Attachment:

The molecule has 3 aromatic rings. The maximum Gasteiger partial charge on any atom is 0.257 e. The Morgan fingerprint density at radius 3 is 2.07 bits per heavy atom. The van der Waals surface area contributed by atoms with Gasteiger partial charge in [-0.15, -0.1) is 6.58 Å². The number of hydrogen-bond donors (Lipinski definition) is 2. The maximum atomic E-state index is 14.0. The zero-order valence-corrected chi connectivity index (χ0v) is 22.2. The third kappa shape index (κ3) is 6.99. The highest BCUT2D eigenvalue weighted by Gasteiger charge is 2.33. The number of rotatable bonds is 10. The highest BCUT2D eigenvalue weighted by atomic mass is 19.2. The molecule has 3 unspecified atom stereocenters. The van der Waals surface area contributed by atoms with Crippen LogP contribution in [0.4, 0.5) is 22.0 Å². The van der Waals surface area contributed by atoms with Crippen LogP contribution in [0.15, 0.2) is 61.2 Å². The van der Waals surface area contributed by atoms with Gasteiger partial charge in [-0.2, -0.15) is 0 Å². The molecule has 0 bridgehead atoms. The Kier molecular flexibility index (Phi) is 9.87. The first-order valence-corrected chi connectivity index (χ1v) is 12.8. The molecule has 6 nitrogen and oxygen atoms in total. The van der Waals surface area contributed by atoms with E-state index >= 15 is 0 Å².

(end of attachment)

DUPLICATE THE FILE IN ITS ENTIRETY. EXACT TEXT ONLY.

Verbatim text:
The molecule has 3 aromatic rings. The maximum Gasteiger partial charge on any atom is 0.257 e. The Morgan fingerprint density at radius 3 is 2.07 bits per heavy atom. The van der Waals surface area contributed by atoms with Gasteiger partial charge in [-0.15, -0.1) is 6.58 Å². The number of hydrogen-bond donors (Lipinski definition) is 2. The maximum atomic E-state index is 14.0. The zero-order valence-corrected chi connectivity index (χ0v) is 22.2. The third kappa shape index (κ3) is 6.99. The highest BCUT2D eigenvalue weighted by Gasteiger charge is 2.33. The number of rotatable bonds is 10. The highest BCUT2D eigenvalue weighted by atomic mass is 19.2. The molecule has 3 unspecified atom stereocenters. The van der Waals surface area contributed by atoms with Crippen LogP contribution in [0.4, 0.5) is 22.0 Å². The van der Waals surface area contributed by atoms with Crippen LogP contribution in [0.15, 0.2) is 61.2 Å². The van der Waals surface area contributed by atoms with Gasteiger partial charge in [-0.2, -0.15) is 0 Å². The molecule has 0 bridgehead atoms. The Kier molecular flexibility index (Phi) is 9.87. The first-order valence-corrected chi connectivity index (χ1v) is 12.8. The molecule has 6 nitrogen and oxygen atoms in total. The van der Waals surface area contributed by atoms with E-state index >= 15 is 0 Å².